In another example, a microbiologist at the U.S. Department of Agriculture was prevented 11 times from publicizing his research about the dangers of bacteria in the air near massive pig farms in Iowa and Missouri — a big business that supplies America's pork. His research found that the bacteria are resistant to antibiotics. But his supervisor refused to allow him to discuss his results, saying in one memo to him: 'politically sensitive and controversial issues require discretion.'
2.Government By the Industry, For the Industry
Henry Miller was in charge of biotechnology issues at the FDA from 1979 to 1994. According to Miller, 'U.S. government agencies have done exactly what big agribusiness has asked them to do and told them to do.'  This chapter reveals how industry influence has dictated policy, and how the FDA ignored the recommendations by the majority of their own scientists by approving GM foods without requiring safety tests.
The biotech industry’s success with these government leaders became apparent on May 26, 1992 in the Indian Treaty Room of the Old Executive Building. There, Vice President Dan Quayle announced the Bush administration's new policy on genetically engineered food: 'The reforms we announce today will speed up and simplify the process of bringing better agricultural products, developed through biotech, to consumers, food processors and farmers. We will ensure that biotech products will receive the same oversight as other products, instead of being hampered by unnecessary regulation.'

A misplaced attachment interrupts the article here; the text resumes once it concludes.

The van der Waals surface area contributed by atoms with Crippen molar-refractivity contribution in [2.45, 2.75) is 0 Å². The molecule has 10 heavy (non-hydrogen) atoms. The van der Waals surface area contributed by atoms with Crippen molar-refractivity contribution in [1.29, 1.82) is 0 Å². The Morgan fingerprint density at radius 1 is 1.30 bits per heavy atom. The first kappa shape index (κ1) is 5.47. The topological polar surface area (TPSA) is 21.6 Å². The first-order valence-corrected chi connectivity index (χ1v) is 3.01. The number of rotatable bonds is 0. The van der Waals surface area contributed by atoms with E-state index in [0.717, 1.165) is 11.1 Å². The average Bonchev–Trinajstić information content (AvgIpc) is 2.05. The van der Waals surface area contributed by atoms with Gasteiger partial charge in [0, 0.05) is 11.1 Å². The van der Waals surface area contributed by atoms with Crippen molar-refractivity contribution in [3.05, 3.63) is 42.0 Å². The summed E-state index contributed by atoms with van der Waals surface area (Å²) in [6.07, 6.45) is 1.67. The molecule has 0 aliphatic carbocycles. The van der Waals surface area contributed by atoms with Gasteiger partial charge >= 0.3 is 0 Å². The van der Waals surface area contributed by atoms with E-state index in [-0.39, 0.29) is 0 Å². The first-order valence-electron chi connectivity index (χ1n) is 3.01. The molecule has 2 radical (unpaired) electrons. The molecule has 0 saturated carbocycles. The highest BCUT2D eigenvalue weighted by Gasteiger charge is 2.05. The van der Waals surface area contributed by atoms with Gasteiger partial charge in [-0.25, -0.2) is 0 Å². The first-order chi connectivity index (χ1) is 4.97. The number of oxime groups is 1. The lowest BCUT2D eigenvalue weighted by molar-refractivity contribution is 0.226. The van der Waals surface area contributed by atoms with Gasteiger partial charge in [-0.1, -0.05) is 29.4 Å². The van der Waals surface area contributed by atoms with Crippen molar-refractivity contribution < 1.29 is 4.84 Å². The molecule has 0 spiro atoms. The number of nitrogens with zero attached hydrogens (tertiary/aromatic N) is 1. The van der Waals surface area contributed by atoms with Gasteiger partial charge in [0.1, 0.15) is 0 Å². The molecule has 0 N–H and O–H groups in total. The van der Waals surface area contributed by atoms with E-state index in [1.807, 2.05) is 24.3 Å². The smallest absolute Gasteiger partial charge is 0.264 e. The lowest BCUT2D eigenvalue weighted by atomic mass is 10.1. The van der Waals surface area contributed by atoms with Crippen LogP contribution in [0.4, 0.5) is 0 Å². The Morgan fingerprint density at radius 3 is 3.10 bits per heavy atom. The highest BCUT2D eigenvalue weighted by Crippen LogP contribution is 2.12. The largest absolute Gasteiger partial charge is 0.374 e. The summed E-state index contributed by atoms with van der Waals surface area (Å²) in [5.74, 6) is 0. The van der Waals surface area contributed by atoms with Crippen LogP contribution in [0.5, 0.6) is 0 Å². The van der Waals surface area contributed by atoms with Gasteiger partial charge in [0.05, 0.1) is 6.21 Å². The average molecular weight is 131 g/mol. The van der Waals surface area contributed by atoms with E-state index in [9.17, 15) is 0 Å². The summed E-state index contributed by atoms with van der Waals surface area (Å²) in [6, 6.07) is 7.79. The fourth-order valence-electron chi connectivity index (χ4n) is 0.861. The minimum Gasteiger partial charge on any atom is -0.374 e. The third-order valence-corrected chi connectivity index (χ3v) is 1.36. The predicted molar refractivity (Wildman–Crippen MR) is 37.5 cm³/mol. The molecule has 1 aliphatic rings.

By 'receive the same oversight as other products,' Quayle meant that GM foods would be considered just as safe as natural, non-GM foods. And sidestepping 'unnecessary regulation' meant that the government would not require any safety tests or any special labels identifying the foods as genetically engineered. The rationale for this hands-off policy was spelled out in an FDA document dated three days after Quayle's announcement. 'The agency is not aware of any information showing that foods derived by these new methods differ from other foods in any meaningful or uniform way.'  Monsanto had what it wanted: government endorsement of safety, and no regulations that would interfere with its plans for rapid worldwide sales.